The quadriceps, located on the front of the thigh, are the primary muscles responsible for extending the knee during the squat. These muscles are heavily engaged in both the upward (concentric) and downward (eccentric) phases of the exercise.
The glutes, located in the buttocks, are the primary hip extensors during the squat. These muscles are responsible for extending the hip joint and driving the lifter out of the squat position. The glutes are heavily engaged during the upward (concentric) phase of the exercise.
In addition to the primary muscle groups, the squat also engages the core, lower back, and upper back muscles. The core muscles, including the rectus abdominis, obliques, and erector spinae, are heavily engaged to stabilize the torso during the squat. The upper back muscles, including the trapezius, rhomboids, and rear deltoids, are also engaged to stabilize the barbell on the back during the exercise.
Not warming up properly before squatting can lead to several problems, including:
- Decreased Performance: Without a proper warm-up, your muscles won’t be primed for the work ahead. This can result in decreased performance, as your muscles won’t be able to generate the necessary force to perform the squat properly.
- Increased Risk of Injury: Squatting puts a lot of stress on your muscles, joints, and connective tissues. Without a proper warm-up, your body won’t be prepared for this stress, which can lead to injuries such as strained muscles, torn ligaments, and even dislocated joints.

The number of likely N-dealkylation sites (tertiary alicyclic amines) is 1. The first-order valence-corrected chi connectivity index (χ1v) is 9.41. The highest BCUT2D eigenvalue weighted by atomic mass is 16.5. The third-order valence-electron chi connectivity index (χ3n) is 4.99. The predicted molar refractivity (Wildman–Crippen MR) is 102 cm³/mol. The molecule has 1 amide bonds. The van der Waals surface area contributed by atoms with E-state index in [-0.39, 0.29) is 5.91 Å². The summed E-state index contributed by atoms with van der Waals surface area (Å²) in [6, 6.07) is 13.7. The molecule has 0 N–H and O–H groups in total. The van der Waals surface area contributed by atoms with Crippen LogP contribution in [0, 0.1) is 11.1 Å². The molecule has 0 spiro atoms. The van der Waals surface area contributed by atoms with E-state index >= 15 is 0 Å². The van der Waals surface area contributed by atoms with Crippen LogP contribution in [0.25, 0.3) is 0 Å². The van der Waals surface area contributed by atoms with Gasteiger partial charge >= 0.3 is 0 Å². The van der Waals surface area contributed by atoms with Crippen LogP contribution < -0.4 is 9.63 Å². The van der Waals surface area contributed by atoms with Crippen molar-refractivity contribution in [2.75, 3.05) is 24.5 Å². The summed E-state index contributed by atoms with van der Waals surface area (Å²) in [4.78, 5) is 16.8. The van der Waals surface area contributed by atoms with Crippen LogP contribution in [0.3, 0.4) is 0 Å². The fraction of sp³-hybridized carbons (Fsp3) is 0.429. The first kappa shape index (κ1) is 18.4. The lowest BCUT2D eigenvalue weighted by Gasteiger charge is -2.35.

- Decreased Range of Motion: Squats require a significant amount of flexibility in your hips, knees, and ankles. Without a proper warm-up, your range of motion may be limited, which can lead to poor squat form, decreased performance, and an increased risk of injury.
- Lack of Ankle Mobility: The ability to move your ankle joint through its full range of motion is essential for proper squat form. If you lack ankle mobility, your heels may lift off the ground during the squat, which can put excessive stress on your knees and lower back.
- Knee Valgus: Knee valgus is when your knees collapse inward during the squat. This can put excessive stress on your knee joints, leading to pain and injury. Knee valgus is often caused by weak glute muscles and poor hip mobility.
- Lumbar Flexion: Lumbar flexion is when your lower back rounds during the squat. This can put excessive stress on your lower back and increase your risk of injury. Lumbar flexion is often caused by poor core stability and weak glute muscles.
- Excessive Forward Lean: Excessive forward lean is when your torso leans too far forward during the squat. This can put excessive stress on your lower back and increase your risk of injury. Excessive forward lean is often caused by weak core muscles and poor hip mobility.
How We Can Help
If you’re struggling with squat mobility issues and want to improve your performance, then our Unlock your Squat Mobility Rehab Program is just what you need. This comprehensive program is designed to help you overcome common mobility restrictions and achieve a full range of motion in your squat.
Whether you’re an athlete looking to improve your performance, a fitness enthusiast looking to get stronger, or just someone looking to move better in your everyday life, this program can help you achieve your goals. You’ll learn a variety of mobility exercises, stretches, and drills that are specifically designed to improve your squat mobility.
Or if you’re located in the Toronto area, book an appointment with one of our health care practitioners to get started in developing a personalized rehab plan to help you build a stronger and pain free squat!